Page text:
When it comes to personal transport Germans aren’t exactly rushing to play along with the infantile mythology of climate neutrality, contrary to the wishes of their supposedly ‘green’ leaders. Sales targets look increasingly like wishful thinking.
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Germany wants to have 10 million electric cars on the road by 2030 in a bid to meet its climate targets, says DW.com.
But it’s not just the cost and limited range that’s deterring drivers to go along with this ambitious plan.
Germany’s long-established car industry is embarking on a historic transformation to try to shrink its carbon footprint.
As part of its plan to reach climate neutrality by 2045, the government wants to phase out combustion engine vehicles — a major emitter of greenhouse gases — and replace them with lower-emission alternatives, like electric cars.
Its goal is to have 7 to 10 million electric battery-powered cars on the road by 2030. That’s going to require a twentyfold increase in the number of e-cars around today.
Electric vehicles make up just 1.2% of the 48.2 million passenger cars registered in Germany. According to the Federal Motor Transport Authority, about two-thirds run on petrol, and around 30% on diesel.
Berlin-based environmental think tank Agora Verkehrswende said Germany would need to be even more ambitious, with 14 million electric cars on the road by 2030, in order to achieve its climate neutrality goal.
“This is a huge increase and it also needs a huge increase in charging stations,” Kerstin Meyer, head of the think tank’s transportation team, told DW.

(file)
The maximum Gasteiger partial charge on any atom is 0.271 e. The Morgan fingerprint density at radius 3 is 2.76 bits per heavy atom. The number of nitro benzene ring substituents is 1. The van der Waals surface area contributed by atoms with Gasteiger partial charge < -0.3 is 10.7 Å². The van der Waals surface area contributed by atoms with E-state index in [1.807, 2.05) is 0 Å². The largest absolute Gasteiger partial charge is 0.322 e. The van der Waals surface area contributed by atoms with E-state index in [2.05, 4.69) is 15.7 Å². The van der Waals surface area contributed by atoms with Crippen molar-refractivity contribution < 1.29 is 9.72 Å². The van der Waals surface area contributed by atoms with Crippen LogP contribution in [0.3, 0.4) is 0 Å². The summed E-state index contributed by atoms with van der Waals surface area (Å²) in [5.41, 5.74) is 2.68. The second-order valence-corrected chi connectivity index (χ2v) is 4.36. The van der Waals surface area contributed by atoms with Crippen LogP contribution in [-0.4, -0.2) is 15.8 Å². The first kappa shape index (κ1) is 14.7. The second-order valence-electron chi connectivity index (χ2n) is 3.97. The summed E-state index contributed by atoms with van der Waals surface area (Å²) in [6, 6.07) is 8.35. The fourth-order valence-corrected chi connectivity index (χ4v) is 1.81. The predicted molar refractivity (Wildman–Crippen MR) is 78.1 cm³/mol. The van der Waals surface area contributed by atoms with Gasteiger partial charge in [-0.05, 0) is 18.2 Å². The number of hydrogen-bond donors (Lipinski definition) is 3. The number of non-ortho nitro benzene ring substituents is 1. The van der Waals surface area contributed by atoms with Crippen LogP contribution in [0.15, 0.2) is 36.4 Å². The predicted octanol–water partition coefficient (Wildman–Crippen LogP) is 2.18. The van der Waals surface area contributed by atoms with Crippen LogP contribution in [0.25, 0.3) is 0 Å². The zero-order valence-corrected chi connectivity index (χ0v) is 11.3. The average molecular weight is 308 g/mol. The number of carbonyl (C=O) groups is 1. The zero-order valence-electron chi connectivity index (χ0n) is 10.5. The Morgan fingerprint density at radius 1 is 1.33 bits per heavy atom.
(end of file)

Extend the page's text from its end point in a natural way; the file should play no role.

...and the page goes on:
What are the main obstacles for car drivers?
The lack of charging infrastructure is just one reason Germans are reluctant to ditch their diesel or petrol car for an electric one.
A YouGov survey conducted among of 2,036 people from February found that 50% named range as the main deterrent, followed by inadequate charging stations (38%) and questionable environmental benefit (35%). Over 54% of respondents were put off by the high price of e-cars.
Even if the issues with price, range and charging infrastructure were addressed, one-third of respondents still said they would not buy an electric car.
In a separate survey of 10,000 drivers, also published in February and commissioned by Germany’s VKU local utilities association, 39% said they would not buy an electric car as their next vehicle under any circumstances.
The most important prerequisites for making such a purchase? Improved range (38%), lower prices (36%) and more public charging stations (31.5%).
Full article here.
via Tallbloke’s Talkshop
August 21, 2021